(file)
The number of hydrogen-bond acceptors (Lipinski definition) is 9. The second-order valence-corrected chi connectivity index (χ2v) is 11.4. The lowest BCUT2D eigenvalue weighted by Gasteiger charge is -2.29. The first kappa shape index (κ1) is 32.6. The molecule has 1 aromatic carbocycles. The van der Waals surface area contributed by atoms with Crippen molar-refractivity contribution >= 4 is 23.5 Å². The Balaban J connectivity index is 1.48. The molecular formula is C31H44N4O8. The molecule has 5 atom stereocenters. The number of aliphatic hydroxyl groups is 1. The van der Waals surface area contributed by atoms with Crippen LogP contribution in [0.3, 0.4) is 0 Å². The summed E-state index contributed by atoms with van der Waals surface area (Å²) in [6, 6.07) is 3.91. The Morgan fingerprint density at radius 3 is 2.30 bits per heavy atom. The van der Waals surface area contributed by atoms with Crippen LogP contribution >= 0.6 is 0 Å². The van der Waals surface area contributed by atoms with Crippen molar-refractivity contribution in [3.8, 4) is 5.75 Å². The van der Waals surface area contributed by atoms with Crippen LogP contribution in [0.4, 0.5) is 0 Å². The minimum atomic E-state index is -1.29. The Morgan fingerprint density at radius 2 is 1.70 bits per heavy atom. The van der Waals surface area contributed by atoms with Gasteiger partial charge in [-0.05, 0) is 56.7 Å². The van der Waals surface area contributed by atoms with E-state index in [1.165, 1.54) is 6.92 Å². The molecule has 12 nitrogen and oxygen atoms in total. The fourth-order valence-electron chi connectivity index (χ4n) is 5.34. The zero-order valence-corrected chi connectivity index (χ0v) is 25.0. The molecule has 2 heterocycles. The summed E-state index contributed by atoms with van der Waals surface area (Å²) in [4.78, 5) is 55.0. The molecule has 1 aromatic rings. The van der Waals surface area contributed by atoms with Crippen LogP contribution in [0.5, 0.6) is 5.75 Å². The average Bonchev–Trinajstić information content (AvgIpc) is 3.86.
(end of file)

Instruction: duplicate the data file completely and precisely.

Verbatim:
The number of hydrogen-bond acceptors (Lipinski definition) is 9. The second-order valence-corrected chi connectivity index (χ2v) is 11.4. The lowest BCUT2D eigenvalue weighted by Gasteiger charge is -2.29. The first kappa shape index (κ1) is 32.6. The molecule has 1 aromatic carbocycles. The van der Waals surface area contributed by atoms with Crippen molar-refractivity contribution >= 4 is 23.5 Å². The Balaban J connectivity index is 1.48. The molecular formula is C31H44N4O8. The molecule has 5 atom stereocenters. The number of aliphatic hydroxyl groups is 1. The van der Waals surface area contributed by atoms with Crippen LogP contribution in [0.3, 0.4) is 0 Å². The summed E-state index contributed by atoms with van der Waals surface area (Å²) in [6, 6.07) is 3.91. The Morgan fingerprint density at radius 3 is 2.30 bits per heavy atom. The van der Waals surface area contributed by atoms with Crippen LogP contribution >= 0.6 is 0 Å². The van der Waals surface area contributed by atoms with Crippen molar-refractivity contribution in [3.8, 4) is 5.75 Å². The van der Waals surface area contributed by atoms with Crippen LogP contribution in [0.4, 0.5) is 0 Å². The minimum atomic E-state index is -1.29. The Morgan fingerprint density at radius 2 is 1.70 bits per heavy atom. The van der Waals surface area contributed by atoms with Gasteiger partial charge in [-0.05, 0) is 56.7 Å². The van der Waals surface area contributed by atoms with E-state index in [1.165, 1.54) is 6.92 Å². The molecule has 12 nitrogen and oxygen atoms in total. The fourth-order valence-electron chi connectivity index (χ4n) is 5.34. The zero-order valence-corrected chi connectivity index (χ0v) is 25.0. The molecule has 2 heterocycles. The summed E-state index contributed by atoms with van der Waals surface area (Å²) in [4.78, 5) is 55.0. The molecule has 1 aromatic rings. The van der Waals surface area contributed by atoms with Crippen LogP contribution in [0.5, 0.6) is 5.75 Å². The average Bonchev–Trinajstić information content (AvgIpc) is 3.86.